Tacoyohuelaoyan, (The place where the heart gets eaten) This is home to the Lord of the mountains, echoes, and jaguars, Tepeyóllotl. It is said that in this underworld, wild creatures open the chest of the soul to devour its heart.

Izmictlan Apochcalolca, (The place where water is crossed) In this underworld there is an enormous river of dark and dirty waters awaiting the dead. Here the dead, already without a heart, need to leave their sorrows behind to become light enough to float above and not sink to the bottom of these nasty waters.

Chicunamictlán, (The place of the thick fog) This underworld has a very thick fog through which it is hard to see. In this place, the soul of the dead must reflect on its actions taken while among the living and come to terms with their actions. In this way, the dead is now empty, clean, light, and left with no regrets, or remorse. With this level of purification, the soul is now ready to transcend to the land of Mictlán. 

When the soul passes all the tests in all nine underworlds and arrives at Mictlán, it stands before the ruling couple Mictlantecuhtli and Mictecacihuatl. They stand at its entrance to give the final judgment, assessing if the soul is worthy of reaching Mictlán. If worthy, they welcome the soul home.


For this reason, on Earth, we keep an altar for those loved ones who recently passed away and we tend to the altar for four years to support our loved ones with light, prayers, offerings, and wishes for them to be happy and free. We hope that their soul may pass all nine tests and arrive in Mitclán. If a soul does not pass through each of these nine underworlds, passing each test, one will need to begin again in a new life on Earth. 


Marigolds placed at the grave of a loved one


Once arrived in Mictlán. When Mictlantecuhtli and Mictecacihuatl receive the dead, after the purification process attained through the nine underworlds, they say, “Your sorrows have ended, go then and sleep and have your mortal dream” After these words are spoken, whatever is left of a previously mortal being resolves into no-thing and joins the great energy or great force.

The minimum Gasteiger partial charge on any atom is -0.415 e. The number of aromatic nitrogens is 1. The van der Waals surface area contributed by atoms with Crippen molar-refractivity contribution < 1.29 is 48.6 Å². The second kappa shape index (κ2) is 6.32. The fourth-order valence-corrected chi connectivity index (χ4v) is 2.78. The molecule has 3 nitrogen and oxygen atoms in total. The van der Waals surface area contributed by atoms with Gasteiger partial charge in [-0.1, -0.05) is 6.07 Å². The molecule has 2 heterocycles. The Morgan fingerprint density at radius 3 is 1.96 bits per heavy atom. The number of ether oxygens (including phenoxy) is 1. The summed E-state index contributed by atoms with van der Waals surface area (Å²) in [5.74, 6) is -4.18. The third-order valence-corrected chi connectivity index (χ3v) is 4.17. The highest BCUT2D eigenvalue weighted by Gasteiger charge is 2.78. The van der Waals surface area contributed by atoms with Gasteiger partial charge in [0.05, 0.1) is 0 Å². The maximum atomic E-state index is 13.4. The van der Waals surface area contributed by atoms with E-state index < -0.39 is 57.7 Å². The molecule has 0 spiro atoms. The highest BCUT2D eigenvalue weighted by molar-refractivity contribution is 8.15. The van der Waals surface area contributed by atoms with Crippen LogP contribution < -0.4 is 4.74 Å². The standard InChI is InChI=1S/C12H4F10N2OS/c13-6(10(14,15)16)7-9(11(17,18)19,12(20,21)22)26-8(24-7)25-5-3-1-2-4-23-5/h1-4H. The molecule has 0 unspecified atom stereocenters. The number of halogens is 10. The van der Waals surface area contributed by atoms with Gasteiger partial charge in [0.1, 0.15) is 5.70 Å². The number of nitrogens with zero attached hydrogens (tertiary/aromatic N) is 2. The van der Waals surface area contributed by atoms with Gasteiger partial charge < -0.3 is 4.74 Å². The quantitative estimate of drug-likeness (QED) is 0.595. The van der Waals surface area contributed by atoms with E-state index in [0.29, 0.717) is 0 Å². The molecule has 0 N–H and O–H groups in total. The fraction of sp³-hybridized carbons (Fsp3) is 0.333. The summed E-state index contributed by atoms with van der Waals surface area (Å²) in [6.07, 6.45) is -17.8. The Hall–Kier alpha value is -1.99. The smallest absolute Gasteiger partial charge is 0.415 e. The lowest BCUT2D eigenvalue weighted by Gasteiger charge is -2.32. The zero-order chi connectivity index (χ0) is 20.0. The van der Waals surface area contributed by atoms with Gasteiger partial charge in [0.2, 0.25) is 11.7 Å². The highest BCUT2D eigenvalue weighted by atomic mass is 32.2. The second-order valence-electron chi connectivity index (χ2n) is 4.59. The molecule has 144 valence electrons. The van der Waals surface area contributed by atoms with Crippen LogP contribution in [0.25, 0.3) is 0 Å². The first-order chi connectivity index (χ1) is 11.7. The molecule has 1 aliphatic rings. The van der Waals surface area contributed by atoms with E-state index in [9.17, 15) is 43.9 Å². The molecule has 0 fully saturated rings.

With such a journey, it seems like our soul is more alive in death than in the world of the living. Or could it be, that when we are in this world, called Earth, we are the living dead? 

When souls arrive in Mictlán they are sure to be reunited with their loved ones. They rest and it is said that they have a great time dancing. Free of physical form the soul now can be in the elements and become part of the oceans, rivers, and streams. The free soul can become a bird to come to visit a loved one who is having a hard time with grief or is feeling lonely. The free soul can come to visit also as a thought or dream to share with us a feeling, the image of when we were once together in the living world until we close our eyes and give out our last breath as the first steps into the journey back home to Mictlán.


Seen from the eyes of an alchemist, the nine underworlds describe the alchemical process of the proverbial lead becoming gold. This process of transformation is also represented in the fermentation process of grapes to wine. 

I often wonder how the process of the soul going through these tests and tribulations parallels more within our lives than we are aware. In a single day, we have to go through so much sometimes that it does feel like we begin one way and become another by the end of the day. So perhaps we die each day and then we put ourselves to rest in our dreamscapes. We are then reborn every day with the Sun to try life again, perhaps in a different way than the day before. 

During these Days of the Dead, do not forget to do an altar for your loved ones. They will be happy to cross the marigold bridge while the veil is thinner to be with you in Spirit. May your warm and beating heart be tender as these times touch you. May those you love who are dancing in Mictlán, cross over to kiss you. May you feel their love through that kiss and know that even though they have gone before us, they are but a thought away.

“May death give you a long life” ~ Margarita Camarena 

To learn more about Margarita and her work, read her contributor bio.